LAPD to dramatically downsize special units, focus on patrol as budget cut shrinks force
The Los Angeles Police Department in coming months will downsize its specialized units and stop responding in person to traffic collisions and other minor incidents as part of a broad reorganization aimed at preserving patrol and community engagement functions amid new fiscal constraints.
Although specific figures weren’t available Friday, the reshuffling will reduce the size of the vaunted but troubled Metropolitan Division, as well as cut the air support, robbery and homicide and gang and narcotics divisions. The department also will reduce desk hours at its stations, cut special deployments in popular areas such as Venice and Hollywood, and stop staffing teams that cover homelessness issues.
A total of 234 officers will move back into patrol. Station desks will be manned only during weekday hours. Victims of misdemeanor hit-and-run crashes and collisions with minor injuries will be advised to file a report online.
“We need to offload a number of responsibilities,” said LAPD Chief Michel Moore in an interview with The Times Friday.
The plans — which Moore said protect the department’s core patrol mission and its newly expanded Community Safety Partnership program — come after the City Council cut the department’s multibillion-dollar budget by $150 million in the face of widespread protests this summer, and amid a pandemic-driven fiscal crisis that could see funding for police and other city agencies dry up further as the year progresses.
They also come as homicides and shootings soar to levels not seen in the city in a decade, ratcheting up concerns in some communities that the changes could cost lives. Homicides are up by about 25% this year, compared with last, putting the city on pace to surpass 300 killings for the first time since 2009.
More broadly, the cuts represent a new trajectory for one of the largest and most scrutinized police agencies in the country — and reflect how fully it has been forced to bend to the “Defund Police” movement, which garnered attention and momentum this summer when activists and other protesters rallied in massive numbers in the streets and barraged local elected officials with demands in person and during virtual Zoom meetings.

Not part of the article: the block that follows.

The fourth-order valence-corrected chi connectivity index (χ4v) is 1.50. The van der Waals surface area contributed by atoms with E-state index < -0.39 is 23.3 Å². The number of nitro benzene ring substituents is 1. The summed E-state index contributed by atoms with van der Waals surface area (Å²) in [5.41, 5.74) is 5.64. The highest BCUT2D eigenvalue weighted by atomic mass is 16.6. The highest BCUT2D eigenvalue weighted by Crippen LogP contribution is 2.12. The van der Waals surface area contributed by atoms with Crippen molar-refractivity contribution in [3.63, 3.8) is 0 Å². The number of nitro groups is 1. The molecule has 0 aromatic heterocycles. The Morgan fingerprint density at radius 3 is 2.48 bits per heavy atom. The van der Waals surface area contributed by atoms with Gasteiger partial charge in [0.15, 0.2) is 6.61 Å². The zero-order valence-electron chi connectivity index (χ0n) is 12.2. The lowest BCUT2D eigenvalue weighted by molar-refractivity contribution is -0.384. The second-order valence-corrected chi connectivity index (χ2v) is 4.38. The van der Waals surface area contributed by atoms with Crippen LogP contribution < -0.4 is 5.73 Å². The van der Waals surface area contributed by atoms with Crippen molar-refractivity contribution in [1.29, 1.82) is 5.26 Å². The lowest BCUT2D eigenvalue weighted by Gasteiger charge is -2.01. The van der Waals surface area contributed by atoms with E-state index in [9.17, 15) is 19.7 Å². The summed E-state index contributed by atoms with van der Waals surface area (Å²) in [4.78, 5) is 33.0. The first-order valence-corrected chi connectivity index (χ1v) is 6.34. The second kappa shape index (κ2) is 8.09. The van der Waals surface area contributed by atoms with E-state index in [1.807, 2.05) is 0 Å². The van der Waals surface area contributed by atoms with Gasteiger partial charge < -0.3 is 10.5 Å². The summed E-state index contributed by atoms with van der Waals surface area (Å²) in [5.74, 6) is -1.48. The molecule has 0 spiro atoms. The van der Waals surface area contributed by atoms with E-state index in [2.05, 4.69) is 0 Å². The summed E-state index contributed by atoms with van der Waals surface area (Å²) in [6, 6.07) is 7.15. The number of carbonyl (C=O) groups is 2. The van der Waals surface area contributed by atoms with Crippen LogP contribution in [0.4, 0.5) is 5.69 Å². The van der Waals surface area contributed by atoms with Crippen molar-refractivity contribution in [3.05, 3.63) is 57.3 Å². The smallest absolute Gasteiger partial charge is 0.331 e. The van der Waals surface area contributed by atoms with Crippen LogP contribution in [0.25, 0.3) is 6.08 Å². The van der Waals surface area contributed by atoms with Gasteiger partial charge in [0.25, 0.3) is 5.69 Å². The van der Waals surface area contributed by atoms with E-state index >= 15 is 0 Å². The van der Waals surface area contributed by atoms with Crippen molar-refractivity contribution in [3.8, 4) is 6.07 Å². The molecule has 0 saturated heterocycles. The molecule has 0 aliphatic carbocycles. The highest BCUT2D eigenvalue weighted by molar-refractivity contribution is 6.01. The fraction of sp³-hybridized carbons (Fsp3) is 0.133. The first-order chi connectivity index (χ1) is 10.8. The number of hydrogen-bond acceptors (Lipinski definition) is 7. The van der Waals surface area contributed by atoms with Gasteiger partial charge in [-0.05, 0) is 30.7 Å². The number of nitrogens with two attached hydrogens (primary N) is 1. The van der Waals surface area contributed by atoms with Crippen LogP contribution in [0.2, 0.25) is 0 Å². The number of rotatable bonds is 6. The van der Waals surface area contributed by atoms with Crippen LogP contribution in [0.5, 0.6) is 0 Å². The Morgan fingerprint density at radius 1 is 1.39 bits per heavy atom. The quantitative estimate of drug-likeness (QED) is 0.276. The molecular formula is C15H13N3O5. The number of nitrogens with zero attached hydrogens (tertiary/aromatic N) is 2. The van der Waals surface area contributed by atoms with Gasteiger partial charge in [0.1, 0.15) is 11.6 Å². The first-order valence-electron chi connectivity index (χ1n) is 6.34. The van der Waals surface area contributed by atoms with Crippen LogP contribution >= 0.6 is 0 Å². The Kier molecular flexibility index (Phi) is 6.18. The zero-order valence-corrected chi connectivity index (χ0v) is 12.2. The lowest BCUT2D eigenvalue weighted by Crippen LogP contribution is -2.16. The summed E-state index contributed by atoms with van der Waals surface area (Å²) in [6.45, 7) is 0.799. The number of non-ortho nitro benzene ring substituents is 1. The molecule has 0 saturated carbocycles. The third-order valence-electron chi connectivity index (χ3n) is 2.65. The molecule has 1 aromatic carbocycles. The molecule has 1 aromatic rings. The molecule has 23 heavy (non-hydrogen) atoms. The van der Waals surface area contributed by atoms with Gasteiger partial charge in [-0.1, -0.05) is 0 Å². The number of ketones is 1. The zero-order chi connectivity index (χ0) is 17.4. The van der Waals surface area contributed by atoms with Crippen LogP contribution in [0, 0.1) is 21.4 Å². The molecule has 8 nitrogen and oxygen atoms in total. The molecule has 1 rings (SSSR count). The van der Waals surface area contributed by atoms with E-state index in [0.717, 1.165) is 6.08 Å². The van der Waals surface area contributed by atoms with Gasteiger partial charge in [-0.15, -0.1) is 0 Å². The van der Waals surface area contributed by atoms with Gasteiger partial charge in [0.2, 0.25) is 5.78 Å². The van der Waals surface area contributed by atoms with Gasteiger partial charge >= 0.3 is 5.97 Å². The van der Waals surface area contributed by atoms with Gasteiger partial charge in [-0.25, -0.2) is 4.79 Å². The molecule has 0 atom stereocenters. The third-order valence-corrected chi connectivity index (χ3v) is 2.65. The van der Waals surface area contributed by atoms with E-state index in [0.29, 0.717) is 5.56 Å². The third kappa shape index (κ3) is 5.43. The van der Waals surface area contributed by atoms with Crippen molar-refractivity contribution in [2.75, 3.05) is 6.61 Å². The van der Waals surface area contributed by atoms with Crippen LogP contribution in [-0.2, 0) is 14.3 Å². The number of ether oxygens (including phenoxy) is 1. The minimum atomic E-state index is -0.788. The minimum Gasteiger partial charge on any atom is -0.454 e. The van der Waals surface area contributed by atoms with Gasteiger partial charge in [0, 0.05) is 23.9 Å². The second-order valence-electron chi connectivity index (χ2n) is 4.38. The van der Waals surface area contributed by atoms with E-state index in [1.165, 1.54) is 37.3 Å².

Moore said the $150-million budget cut — historic but far short of what activists had demanded — presented a “tremendous challenge” to the LAPD, forcing it to cut 350 sworn positions and reducing its ranks from about 10,110 sworn officers to an estimated 9,752 by March or April. Many more civilian employees will be lost.
The reductions will come through retirements, not from closing out vacant positions, meaning they are “a true cutback” in force and not simply “phantom vacancies” remaining unfilled, Moore said.
In response, Moore requested input from commanders throughout the department on how to restructure the department in light of the new budget, and with their input drafted the above plan. He said he is now discussing the changes with the union that represents rank-and-file LAPD officers.
The city’s collective bargaining agreement with the Los Angeles Police Protective League may limit how Moore can shuffle officers, but Moore said the general thrust of his proposed shakeup is unlikely to change.
What the impact will be in Los Angeles is not immediately clear — and far from agreed upon.
Craig Lally, president of the police union, said his group plans to engage with Moore to make sure the cuts and transfers of officers are “done in a fair and transparent way” for officers — but that the changes will be a “catastrophe for the safety” of Angelenos at a time of intense violence.
“These cuts can’t come at a worse time, and our neighbors will be less safe. It’s going to be catastrophic,” he said. “There’s nothing good that’s going to come out of this, and it’s only going to get worse. This is just the tip of the iceberg.”